Meanwhile, the Super Bowl became a yearly ratings blockbuster, allowing the broadcasting network to generate millions of dollars in advertising revenue. Four of the ten highest rating television broadcasts of all-time (in the U.S.) are Super Bowls. When the league signed a new 5-year TV contract with the three networks in 1982, it allowed ABC to enter into the Super Bowl rotation; Super Bowl XIX was ABC's debut. Since then, the network that televises each Super Bowl is determined by the contracts that the league negotiates with all of its broadcasters. Each network broadcaster generally gets one Super Bowl before any received a second. This process repeats before any network airs a third event, although the TV contracts usually expire by that time.
Cable TV became commonplace during the 1980s, and the NFL was eager to exploit that opportunity in 1987.
In 1986, the United States Football League, at the time pursuing an antitrust lawsuit against the NFL, signed an agreement with ESPN to carry games on Sunday nights. When the lawsuit failed and the 1986 season was canceled, the NFL swooped in and took the time slot, creating ESPN Sunday Night Football in 1987. ESPN thus became the first cable network to broadcast regular season NFL games. Chris Berman helped redefine the pre- and post-game shows when he launched NFL Countdown and NFL Prime Time, and they have since become the top-rated pre- and post-game shows on television. The cable network's contract to show ESPN Sunday Night Football was one of the turning points in their growth, transforming them from a small cable network to a marketing empire.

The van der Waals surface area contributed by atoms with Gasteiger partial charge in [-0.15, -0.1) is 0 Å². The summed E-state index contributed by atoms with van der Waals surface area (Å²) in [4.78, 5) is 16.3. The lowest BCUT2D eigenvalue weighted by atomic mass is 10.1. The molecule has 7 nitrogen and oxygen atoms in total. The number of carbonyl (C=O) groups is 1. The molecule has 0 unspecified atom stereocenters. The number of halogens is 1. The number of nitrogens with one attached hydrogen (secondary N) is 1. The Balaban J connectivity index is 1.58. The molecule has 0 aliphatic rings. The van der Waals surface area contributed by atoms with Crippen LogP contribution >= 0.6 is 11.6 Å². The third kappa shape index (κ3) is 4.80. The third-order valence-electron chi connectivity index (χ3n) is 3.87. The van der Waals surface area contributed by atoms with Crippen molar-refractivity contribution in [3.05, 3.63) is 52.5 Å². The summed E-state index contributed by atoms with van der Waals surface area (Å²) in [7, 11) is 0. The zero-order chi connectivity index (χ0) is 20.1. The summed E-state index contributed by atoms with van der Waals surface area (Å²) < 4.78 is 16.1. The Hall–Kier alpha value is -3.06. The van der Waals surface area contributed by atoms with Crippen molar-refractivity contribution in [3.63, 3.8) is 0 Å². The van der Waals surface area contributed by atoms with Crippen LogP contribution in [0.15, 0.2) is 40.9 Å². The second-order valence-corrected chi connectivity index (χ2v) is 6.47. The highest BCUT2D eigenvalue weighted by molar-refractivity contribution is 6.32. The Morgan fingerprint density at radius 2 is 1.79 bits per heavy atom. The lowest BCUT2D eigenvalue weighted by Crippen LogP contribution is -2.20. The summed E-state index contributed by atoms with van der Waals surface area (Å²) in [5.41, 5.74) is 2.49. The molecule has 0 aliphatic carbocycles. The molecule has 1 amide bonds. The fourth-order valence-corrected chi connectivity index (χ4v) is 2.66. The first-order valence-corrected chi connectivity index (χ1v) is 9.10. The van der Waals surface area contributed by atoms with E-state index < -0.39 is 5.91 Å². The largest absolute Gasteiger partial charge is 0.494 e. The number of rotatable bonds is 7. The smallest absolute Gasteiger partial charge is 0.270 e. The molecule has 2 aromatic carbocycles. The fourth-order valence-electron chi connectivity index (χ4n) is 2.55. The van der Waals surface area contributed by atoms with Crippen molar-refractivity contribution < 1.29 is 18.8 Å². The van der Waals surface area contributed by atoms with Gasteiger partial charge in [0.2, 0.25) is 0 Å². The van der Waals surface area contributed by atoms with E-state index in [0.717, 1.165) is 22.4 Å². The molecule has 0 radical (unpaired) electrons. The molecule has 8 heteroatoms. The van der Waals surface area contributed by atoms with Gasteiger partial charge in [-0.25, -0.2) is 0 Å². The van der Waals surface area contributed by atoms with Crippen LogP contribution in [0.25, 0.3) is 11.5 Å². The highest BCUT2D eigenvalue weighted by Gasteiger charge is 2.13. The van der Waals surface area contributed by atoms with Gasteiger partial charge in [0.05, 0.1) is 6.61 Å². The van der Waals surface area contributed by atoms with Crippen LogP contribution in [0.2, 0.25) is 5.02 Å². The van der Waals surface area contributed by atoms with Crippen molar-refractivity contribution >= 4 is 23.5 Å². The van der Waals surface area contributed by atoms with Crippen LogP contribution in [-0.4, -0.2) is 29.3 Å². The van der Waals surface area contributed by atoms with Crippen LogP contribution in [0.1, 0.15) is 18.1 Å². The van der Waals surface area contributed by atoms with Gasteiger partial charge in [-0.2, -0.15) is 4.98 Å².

When ESPN first started televising NFL games in 1987, it only broadcast Sunday night games during the second half of the season. Meanwhile, ABC, CBS, and NBC maintained their rights to Monday Night Football, the NFC, and the AFC, respectively.
By 1990, Turner's TNT network started to broadcast Sunday night games for the first half of the season. The combined 1990 contracts with ABC, CBS, ESPN, NBC, and TNT totaled $3.6 billion ($900 million per year), the largest in TV history. One major factor in the increased rights fee was that the league changed the regular season so that all teams would play their 16-game schedule over a 17-week period. ABC was also given the rights to televise the two Saturday games on the opening weekend of the postseason. This was made possible after the league expanded its playoff format to include more teams.
TBS had also broadcast the infamous 1982 "strike" games. The NFLPA called for a players' strike three weeks into that season which reduced it to nine games. In October, two "all-star" exhibition games were held with generic NFC and AFC teams in Los Angeles and Washington, D.C. and aired on TBS. Ratings and attendance at both games was minimal.
In 1994, the league signed an exclusivity agreement with the direct broadcast satellite (DBS) service DirecTV to launch NFL Sunday Ticket, a satellite television subscription service that offers every regular season NFL game.
When contracts were signed in December 1993, CBS (which had been home to NFC games for 38 years) lost their rights to the fledgling Fox Network, and it just so happened that CBS also lost its MLB coverage (which it never recovered) after that same year. Fox offered a then-record $1.58 billion to the NFL over four years, significantly more than the $290 million per year offered by CBS. Fox was only seven years old and had no sports division, but it began building its own coverage by hiring many former CBS personalities such as Summerall and Madden.